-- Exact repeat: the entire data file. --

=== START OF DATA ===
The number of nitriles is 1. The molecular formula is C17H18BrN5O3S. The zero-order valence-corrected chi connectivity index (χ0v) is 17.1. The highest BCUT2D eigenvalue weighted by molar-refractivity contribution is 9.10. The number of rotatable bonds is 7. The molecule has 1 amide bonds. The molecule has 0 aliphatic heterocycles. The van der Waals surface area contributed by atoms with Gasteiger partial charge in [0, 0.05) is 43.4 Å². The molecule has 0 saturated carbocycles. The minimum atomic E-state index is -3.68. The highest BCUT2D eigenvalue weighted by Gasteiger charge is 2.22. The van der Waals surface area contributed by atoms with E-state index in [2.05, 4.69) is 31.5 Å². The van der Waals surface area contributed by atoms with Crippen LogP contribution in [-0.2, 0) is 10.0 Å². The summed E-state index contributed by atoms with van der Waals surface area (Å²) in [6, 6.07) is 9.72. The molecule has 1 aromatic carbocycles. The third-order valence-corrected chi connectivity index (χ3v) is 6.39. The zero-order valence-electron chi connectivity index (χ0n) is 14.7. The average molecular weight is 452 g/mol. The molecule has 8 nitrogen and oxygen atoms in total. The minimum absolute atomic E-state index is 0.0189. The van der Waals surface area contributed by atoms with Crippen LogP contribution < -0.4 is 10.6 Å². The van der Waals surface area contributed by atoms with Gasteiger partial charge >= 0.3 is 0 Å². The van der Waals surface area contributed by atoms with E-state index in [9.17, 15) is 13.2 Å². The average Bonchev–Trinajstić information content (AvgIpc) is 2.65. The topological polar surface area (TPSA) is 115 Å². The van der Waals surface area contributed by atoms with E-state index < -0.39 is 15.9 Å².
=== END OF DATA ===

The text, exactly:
The number of nitriles is 1. The molecular formula is C17H18BrN5O3S. The zero-order valence-corrected chi connectivity index (χ0v) is 17.1. The highest BCUT2D eigenvalue weighted by molar-refractivity contribution is 9.10. The number of rotatable bonds is 7. The molecule has 1 amide bonds. The molecule has 0 aliphatic heterocycles. The van der Waals surface area contributed by atoms with Gasteiger partial charge in [0, 0.05) is 43.4 Å². The molecule has 0 saturated carbocycles. The minimum atomic E-state index is -3.68. The highest BCUT2D eigenvalue weighted by Gasteiger charge is 2.22. The van der Waals surface area contributed by atoms with E-state index in [2.05, 4.69) is 31.5 Å². The van der Waals surface area contributed by atoms with Crippen LogP contribution in [-0.2, 0) is 10.0 Å². The summed E-state index contributed by atoms with van der Waals surface area (Å²) in [6, 6.07) is 9.72. The molecule has 1 aromatic carbocycles. The third-order valence-corrected chi connectivity index (χ3v) is 6.39. The zero-order valence-electron chi connectivity index (χ0n) is 14.7. The average molecular weight is 452 g/mol. The molecule has 8 nitrogen and oxygen atoms in total. The minimum absolute atomic E-state index is 0.0189. The van der Waals surface area contributed by atoms with Crippen LogP contribution < -0.4 is 10.6 Å². The van der Waals surface area contributed by atoms with Gasteiger partial charge >= 0.3 is 0 Å². The van der Waals surface area contributed by atoms with E-state index in [9.17, 15) is 13.2 Å². The average Bonchev–Trinajstić information content (AvgIpc) is 2.65. The topological polar surface area (TPSA) is 115 Å². The van der Waals surface area contributed by atoms with E-state index < -0.39 is 15.9 Å².